Warren’s support for a reparations committee may be politically shaky, but the moral case is solid

It’s unlikely to be a vote-winner for the 2020 candidate, but it’s started a conversation that’s long overdue.

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In a town hall on 17 March, the Massachusetts senator and 2020 presidential candidate Elizabeth Warren said that she would support the creation of a commission to study reparations for the descendants of slaves and examine ways in which the government could redress, perhaps through financial compensation, the long and harmful legacy of slavery and racism in the US.

She is not the first 2020 presidential candidate to call for a reparations commission – the long-shot candidate and former housing and urban development secretary Julian Castro also lent his support for a similar commission earlier this year. Californian senator Kamala Harris has expressed an interest in exploring reparations, too, though her public comments on the issue are often vague.

Warren declined to say whether she supported financial reparations, but her clear commitment to a government study into reparations is a significant development – not least because it could push other candidates to follow suit.

John Conyers, who served as the Democratic representative for Detroit between 1965 and 2017, first introduced the HR-40 bill, which would study the effects of slavery and examine possible remedies, in 1989. He reintroduced it every Congress after that, but it never made the House floor.

Conyers’ ideas were given a new boost in 2014, when the writer Ta-Nehisi Coates published his masterful essay on “The Case for Reparations” in the Atlantic magazine, which went viral. He writes:

Scholars have long discussed methods by which America might make reparations to those on whose labor and exclusion the country was built. In the 1970s, the Yale Law professor Boris Bittker argued in The Case for Black Reparations that a rough price tag for reparations could be determined by multiplying the number of African Americans in the population by the difference in white and black per capita income. That number—$34 billion in 1973, when Bittker wrote his book—could be added to a reparations program each year for a decade or two. Today Charles Ogletree, the Harvard Law School professor, argues for something broader: a program of job training and public works that takes racial justice as its mission but includes the poor of all races.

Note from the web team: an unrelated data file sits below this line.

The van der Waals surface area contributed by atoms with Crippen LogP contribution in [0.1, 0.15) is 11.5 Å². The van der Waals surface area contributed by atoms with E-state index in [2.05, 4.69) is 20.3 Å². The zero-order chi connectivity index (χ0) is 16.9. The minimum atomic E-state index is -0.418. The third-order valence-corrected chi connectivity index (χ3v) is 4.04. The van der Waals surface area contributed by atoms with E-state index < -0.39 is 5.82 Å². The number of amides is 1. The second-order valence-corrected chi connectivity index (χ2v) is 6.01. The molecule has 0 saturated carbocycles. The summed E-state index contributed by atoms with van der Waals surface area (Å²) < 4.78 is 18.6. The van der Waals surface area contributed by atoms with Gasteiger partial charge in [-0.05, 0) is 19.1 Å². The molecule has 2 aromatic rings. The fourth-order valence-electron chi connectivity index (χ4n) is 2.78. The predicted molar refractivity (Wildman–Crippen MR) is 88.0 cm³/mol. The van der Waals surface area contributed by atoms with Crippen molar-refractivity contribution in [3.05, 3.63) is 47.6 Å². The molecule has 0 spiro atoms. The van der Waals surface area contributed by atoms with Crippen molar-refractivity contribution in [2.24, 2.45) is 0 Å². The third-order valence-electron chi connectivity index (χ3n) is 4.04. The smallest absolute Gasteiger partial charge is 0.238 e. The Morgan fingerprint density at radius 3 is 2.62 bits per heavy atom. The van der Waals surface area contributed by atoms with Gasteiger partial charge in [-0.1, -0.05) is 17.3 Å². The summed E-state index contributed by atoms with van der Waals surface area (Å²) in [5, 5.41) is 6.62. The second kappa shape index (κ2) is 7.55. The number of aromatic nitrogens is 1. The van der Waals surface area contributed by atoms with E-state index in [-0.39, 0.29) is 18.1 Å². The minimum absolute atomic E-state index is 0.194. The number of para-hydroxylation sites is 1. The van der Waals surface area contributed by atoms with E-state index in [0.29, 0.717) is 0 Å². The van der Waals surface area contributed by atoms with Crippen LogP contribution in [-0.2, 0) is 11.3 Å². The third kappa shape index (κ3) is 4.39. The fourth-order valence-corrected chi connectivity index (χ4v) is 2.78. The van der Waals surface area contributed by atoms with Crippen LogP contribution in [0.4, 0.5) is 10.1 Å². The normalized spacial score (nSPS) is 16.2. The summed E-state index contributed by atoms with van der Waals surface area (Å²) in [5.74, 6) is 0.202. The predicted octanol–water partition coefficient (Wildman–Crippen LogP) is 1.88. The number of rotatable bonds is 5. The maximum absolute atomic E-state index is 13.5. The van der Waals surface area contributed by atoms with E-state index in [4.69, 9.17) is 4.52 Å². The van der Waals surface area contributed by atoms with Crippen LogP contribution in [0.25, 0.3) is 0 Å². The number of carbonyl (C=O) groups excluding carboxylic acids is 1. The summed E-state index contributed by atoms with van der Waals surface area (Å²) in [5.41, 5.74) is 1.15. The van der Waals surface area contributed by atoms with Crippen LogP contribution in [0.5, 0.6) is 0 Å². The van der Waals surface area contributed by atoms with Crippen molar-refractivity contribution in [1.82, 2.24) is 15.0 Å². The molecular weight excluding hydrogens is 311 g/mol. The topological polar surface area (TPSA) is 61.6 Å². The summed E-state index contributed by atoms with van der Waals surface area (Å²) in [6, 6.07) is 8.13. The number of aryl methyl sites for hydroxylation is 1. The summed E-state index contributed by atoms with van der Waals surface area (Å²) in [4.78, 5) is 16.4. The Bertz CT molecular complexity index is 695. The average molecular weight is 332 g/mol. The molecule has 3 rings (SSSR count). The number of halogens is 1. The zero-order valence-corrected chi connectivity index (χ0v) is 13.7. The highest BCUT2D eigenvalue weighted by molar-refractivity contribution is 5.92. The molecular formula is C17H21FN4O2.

To celebrate freedom and democracy while forgetting America’s origins in a slavery economy is patriotism à la carte.

Perhaps no statistic better illustrates the enduring legacy of our country’s shameful history of treating black people as sub-citizens, sub-Americans, and sub-humans than the wealth gap. Reparations would seek to close this chasm. But as surely as the creation of the wealth gap required the cooperation of every aspect of the society, bridging it will require the same.

Perhaps after a serious discussion and debate—the kind that HR 40 proposes—we may find that the country can never fully repay African Americans. But we stand to discover much about ourselves in such a discussion—and that is perhaps what scares us. The idea of reparations is frightening not simply because we might lack the ability to pay. The idea of reparations threatens something much deeper—America’s heritage, history, and standing in the world.

Coates’ essay reveals not only the compelling moral case for studying reparations – the process of doing so may come to matter as much as the reports’ final conclusions – but also highlights the political risk involved.

Reparations are not a popular idea: two 2018 polls suggest only around a quarter of Americans would support the payment of financial reparations. Resurgent interest in reparations is likely to fire-up fierce attacks from the right, as well as considerable infighting on the left. Writing in Esquire, Ryan Lizza expressed concern that support for reparations was becoming a new and damaging test of political wokeness:

A lot of candidates—not to mention voters and commentators and journalists—are going to make mistakes navigating the party's new politics of race, gender, and class. (Personally I side with the reparations advocates that at the very least a Conyers-like study of the issue is long overdue.) But I can’t think of a worse development for Democrats than if reparations, an enormously controversial and politically untested issue, turns into yet another purity test for the party.

It's worth remembering, however, that a commitment to studying reparations policies is not the same as a commitment to paying financial reparations. As Coates points out, it may be that the commission concludes that no payment can redress the historic injustices suffered by black Americans.

It also strikes me as hard for any politician on the left to make a convincing moral case for refusing to even look into the subject of reparations. Warren’s proposals will likely force more candidates to confront the long-simmering question of reparations and formulate a response. It may not be a huge vote-winner for Warren, but one cannot help but feel that this conversation is long overdue.

Sophie McBain is North America correspondent for the New Statesman. She was previously an assistant editor at the New Statesman.